Whirligig

via Daily Prompt:
Captivating

One row ahead and slightly to the right, a whirligig is stealing my attention.  It is cheap and purple and spinning wildly.  It’s captivating me because it is the only movement in the cemetery, besides the massive American flag, so big and so high above me it doesn’t register.  I know it is there because it randomly snaps on itself with a whomp, like faraway thunder.  I pull my attention back to my mother’s grave.

‘Mom.  Find peace with what’s happening today,’  I say silently as I stare down.

Her grave is no bigger than a moving box.  I can’t throw myself on it, prostrate with grief.  Maybe that was the intention.  No unsightly grief in the National Cemetery, please.  It fits in with the respectful, standard issue tombstone.  There was slight customization allowed.  I remember when we finally received the form how we agonized over the wording and the selection of which religious device could be engraved at the top.  This has lead to a strange affinity with the Japanese soldier four rows before my mom.  The Shinto arch on his stone is like a beacon, helping me navigate through a sea of crosses.  Every time, I am awash with relief when I find her.  He’s saved me yet again from feeling like a horrible daughter, stumbling over everyone, peeking at strangers, can’t find her own mom’s grave.

‘If you are mad, let it go.  I will too.’

I bend down and place the clay bird in front of her.  It peers up at me now but not quite the same.  Pushing my grocery cart full of bags earlier, I’d past it.  It had looked up at me from the pavement of the supermarket, between a cord of ready firewood and new spring plantings.  There was no appeal in the gaze but there was dignity.  I saw another, just like it, on a ledge, out of traffic.  This one was right in the fray.  Shopping carts rattled past it as it lifted it’s head.  The potter had made the beak and wings closed so, not singing or in flight.  The tail arched up, not jaunty or sassy but maybe alert.  It felt right, better than flowers.  I’d loaded my groceries, locked the car, collected the bird from the ground and returned to the store.  I handed it to the cashier.

“I bought one of these and put it in my yard.  A yellow one.  I like it, such a good price.”  I look up at her.  She’s my mom’s age, with shoulder-length white hair teased out with barrettes.  It looks good with the kelly green of her smock.

“I’m putting it on my mom’s grave.  I think she’d have really liked it too.  It’s better than flowers, always dying…”  I’d mentally chastised myself for being a ghoul but then, given her age, she is likely farther than me on this journey to understanding what it means to lose people, especially people but also places and things that are so important.  I couldn’t tell if I’d creeped her out but it seemed to me she double wrapped the bird reverently.  I’d accepted it with equal reverence and drove here.

Now the bird is on the ground again, this time as an offering.  I don’t want to think of my mom as a vengeful spirit but by putting this bird in front of her, it is what I’ve done.  The way I talk to her, while I look at the plot of grass as if she were hovering just below in some Hades-like state, it really just means that I still blame her.  She was my mom and I still blame her, just like most children.  For the past week, I’d wept and fretted and snapped at those around me with almost uncontrollable anger.  I told myself, it is hormones.  I told myself, it is the end of a tough winter, full of flu and scary politics.  It is my dean with his constant, hidden schemes.  It is my students, making me drag them through learning like I drag my own child through all the necessary things like tooth brushing and vegetables.  But this clay bird says I believe it is my mom.  All this anger is the angry ghost of my mom.  I was always her right hand.  I was her defender and enforcer and she is so not happy but I am here to try and appease her, whether I like it or not.  I know I don’t believe any of this but the evidence says I do.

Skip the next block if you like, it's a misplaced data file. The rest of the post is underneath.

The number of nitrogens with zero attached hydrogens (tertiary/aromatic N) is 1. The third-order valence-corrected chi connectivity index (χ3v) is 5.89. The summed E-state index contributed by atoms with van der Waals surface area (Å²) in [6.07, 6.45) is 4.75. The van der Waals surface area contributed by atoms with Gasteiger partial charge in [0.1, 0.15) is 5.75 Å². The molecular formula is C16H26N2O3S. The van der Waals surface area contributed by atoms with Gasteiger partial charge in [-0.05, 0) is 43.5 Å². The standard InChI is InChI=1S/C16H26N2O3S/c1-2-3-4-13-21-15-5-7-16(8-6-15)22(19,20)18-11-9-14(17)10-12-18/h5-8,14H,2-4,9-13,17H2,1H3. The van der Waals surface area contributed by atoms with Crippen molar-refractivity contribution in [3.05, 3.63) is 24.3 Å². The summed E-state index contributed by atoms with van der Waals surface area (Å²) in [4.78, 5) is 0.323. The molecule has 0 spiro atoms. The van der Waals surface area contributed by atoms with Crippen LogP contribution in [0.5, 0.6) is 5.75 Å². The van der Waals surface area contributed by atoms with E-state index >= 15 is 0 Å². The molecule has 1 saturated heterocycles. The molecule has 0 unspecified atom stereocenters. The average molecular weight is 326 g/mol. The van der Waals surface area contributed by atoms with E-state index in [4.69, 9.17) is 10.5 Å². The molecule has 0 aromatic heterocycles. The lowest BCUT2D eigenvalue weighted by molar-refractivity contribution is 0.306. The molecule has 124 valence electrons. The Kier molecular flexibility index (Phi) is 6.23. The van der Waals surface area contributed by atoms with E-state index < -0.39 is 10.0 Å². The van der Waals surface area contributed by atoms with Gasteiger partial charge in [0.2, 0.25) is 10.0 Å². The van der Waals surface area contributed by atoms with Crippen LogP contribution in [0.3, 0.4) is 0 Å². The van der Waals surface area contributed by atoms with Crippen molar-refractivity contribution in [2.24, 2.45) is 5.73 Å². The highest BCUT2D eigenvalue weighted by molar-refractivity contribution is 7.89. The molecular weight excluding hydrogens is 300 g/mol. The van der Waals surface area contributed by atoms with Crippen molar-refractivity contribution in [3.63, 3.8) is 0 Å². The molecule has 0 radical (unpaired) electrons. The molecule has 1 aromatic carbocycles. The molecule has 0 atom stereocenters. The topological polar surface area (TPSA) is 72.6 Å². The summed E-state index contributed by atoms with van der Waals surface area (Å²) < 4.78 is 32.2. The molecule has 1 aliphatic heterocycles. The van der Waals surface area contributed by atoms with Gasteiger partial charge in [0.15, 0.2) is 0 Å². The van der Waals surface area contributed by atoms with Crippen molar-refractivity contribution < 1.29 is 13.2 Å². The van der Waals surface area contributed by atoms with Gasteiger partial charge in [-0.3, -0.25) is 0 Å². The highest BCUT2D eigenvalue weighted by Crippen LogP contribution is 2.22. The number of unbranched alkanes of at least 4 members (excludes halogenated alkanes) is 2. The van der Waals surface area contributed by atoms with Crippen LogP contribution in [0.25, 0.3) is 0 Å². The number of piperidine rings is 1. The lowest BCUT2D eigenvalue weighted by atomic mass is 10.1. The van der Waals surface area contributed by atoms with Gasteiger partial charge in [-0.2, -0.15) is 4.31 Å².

‘Mom.  My car is full of food.  I have to go home and cook Sunday dinner for Jonnie and Dad and… Linda.  She’s here now, for good.  They’ve moved her into your house, mom.  It happened.  I can’t think about it.  Jonnie is very good, by the way.  He has a girlfriend.’

I am distracted again, by the whirligig.  The wind had left off but picks up again, making the whirligig dance and tilt with mindless, pointless energy.  I notice that just next to it, someone has also given Melvin a small solar path light with a 4th of July color scheme.  It clashes violently with the baby-blue roses bouquet but together, with the purple whirligig, it makes a sort of sense.  I imagine someone, even in grief, knew Melvin well enough to provide tradition, distraction and a night light.  If my mom is here, she hates how tacky it is.  I make a mental note to bring a night light next time, probably a bronze one or maybe brushed nickel, whichever matches marble best.

 

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